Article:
A series of emails and a letter increased take-up

What was the challenge?

Despite the American Opportunity Tax Credit (AOTC) being the most generous federal higher education tax credit, many eligible students or their families do not claim it.¹ These students may lack awareness of the benefits of AOTC or the steps to claim it, be uncertain about their own eligibility, have difficulty remembering key deadlines and locating necessary documents, and face coordination problems with family members, among other barriers to take-up.²³

What was the program change?

The program change was a series of emails and a letter encouraging AOTC take-up among current and recently enrolled college students. To increase the likelihood that eligible taxpayers opened and read the materials, the communications included multiple modes (emails and a letter), multiple audiences (the letter was sent to students’ permanent addresses), and for some students multiple senders (University and IRS).

How did the evaluation work?

Undergraduate students enrolled at a collaborating University during the 2019 tax year were randomly assigned to a business-as-usual group or communications-bundle group. The University sent five AOTC emails to communications-bundle students. Additionally, the IRS sent one letter to half of the communications-bundle group and the University sent the letter to the other half.

What was the impact?

Sending a series of emails and a letter increased AOTC take-up by 1.5 percentage points (p = 0.02; 95% CI [0.2, 2.8]), but did not have statistically significant effects on exploratory outcomes, such as AOTC credit amount or academic credits earned, and the effects did not vary depending on the sender of the letter.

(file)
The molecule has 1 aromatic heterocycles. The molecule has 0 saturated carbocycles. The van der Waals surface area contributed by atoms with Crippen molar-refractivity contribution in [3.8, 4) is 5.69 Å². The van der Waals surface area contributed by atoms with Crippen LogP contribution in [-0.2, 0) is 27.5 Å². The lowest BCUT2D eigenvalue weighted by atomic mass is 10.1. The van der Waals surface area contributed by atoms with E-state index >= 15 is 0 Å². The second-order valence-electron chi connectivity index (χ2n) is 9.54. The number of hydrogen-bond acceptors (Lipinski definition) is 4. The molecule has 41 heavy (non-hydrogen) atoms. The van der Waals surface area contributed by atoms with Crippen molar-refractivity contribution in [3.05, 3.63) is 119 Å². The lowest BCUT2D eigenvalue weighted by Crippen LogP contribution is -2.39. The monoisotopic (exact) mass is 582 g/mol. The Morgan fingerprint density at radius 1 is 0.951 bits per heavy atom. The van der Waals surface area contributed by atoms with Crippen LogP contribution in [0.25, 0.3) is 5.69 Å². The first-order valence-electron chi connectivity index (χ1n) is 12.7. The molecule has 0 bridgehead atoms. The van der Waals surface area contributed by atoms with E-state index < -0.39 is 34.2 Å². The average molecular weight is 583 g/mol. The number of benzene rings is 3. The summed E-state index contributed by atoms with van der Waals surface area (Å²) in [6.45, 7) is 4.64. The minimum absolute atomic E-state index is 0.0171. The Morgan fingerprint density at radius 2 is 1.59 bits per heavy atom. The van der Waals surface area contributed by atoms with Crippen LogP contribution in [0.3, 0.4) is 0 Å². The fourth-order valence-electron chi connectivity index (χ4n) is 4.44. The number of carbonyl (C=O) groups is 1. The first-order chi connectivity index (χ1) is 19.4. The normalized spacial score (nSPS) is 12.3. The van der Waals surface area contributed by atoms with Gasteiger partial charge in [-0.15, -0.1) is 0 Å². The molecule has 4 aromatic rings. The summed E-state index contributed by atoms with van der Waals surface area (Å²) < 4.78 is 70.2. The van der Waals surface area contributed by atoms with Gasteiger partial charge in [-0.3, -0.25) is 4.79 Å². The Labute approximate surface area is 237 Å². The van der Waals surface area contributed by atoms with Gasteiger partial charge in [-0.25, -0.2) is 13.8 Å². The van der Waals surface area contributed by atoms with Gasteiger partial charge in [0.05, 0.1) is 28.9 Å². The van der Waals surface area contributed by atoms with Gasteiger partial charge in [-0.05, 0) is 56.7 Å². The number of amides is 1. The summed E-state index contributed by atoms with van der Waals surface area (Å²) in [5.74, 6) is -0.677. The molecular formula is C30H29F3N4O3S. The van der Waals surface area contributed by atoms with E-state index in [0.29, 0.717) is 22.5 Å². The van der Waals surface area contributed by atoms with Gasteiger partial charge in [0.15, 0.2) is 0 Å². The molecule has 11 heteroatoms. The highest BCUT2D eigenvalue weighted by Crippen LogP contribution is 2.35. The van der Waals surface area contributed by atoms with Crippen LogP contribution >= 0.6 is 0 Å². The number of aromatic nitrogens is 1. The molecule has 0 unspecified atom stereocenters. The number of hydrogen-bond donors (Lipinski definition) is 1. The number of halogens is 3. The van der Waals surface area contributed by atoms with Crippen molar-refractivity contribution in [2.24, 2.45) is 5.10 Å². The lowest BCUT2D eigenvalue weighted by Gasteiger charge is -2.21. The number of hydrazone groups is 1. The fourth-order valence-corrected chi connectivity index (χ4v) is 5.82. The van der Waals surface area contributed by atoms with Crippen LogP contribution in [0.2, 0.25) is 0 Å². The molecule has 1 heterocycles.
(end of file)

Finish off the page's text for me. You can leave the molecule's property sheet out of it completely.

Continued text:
1. Guyton, John, Dayanand Manoli, Brenda Schafer, Michael Sebastiani, and Nick Turner. “Credits for College.” In Proceedings. Annual Conference on Taxation and Minutes of the Annual Meeting of the National Tax Association, vol. 110, pp. 1-20. National Tax Association, 2017.
  2. Bergman, Peter, Jeffrey T. Denning, and Dayanand Manoli. “Is information enough? The effect of information about education tax benefits on student outcomes.” Journal of Policy Analysis and Management 38, no. 3 (2019): 706-731.
  3. Dynarski, Susan, Judith Scott-Clayton, and Mark Wiederspan. “Simplifying tax incentives and aid for college: Progress and prospects.” Tax policy and the economy 27, no. 1 (2013): 161-202.

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Project Type

Program Change and Evaluation






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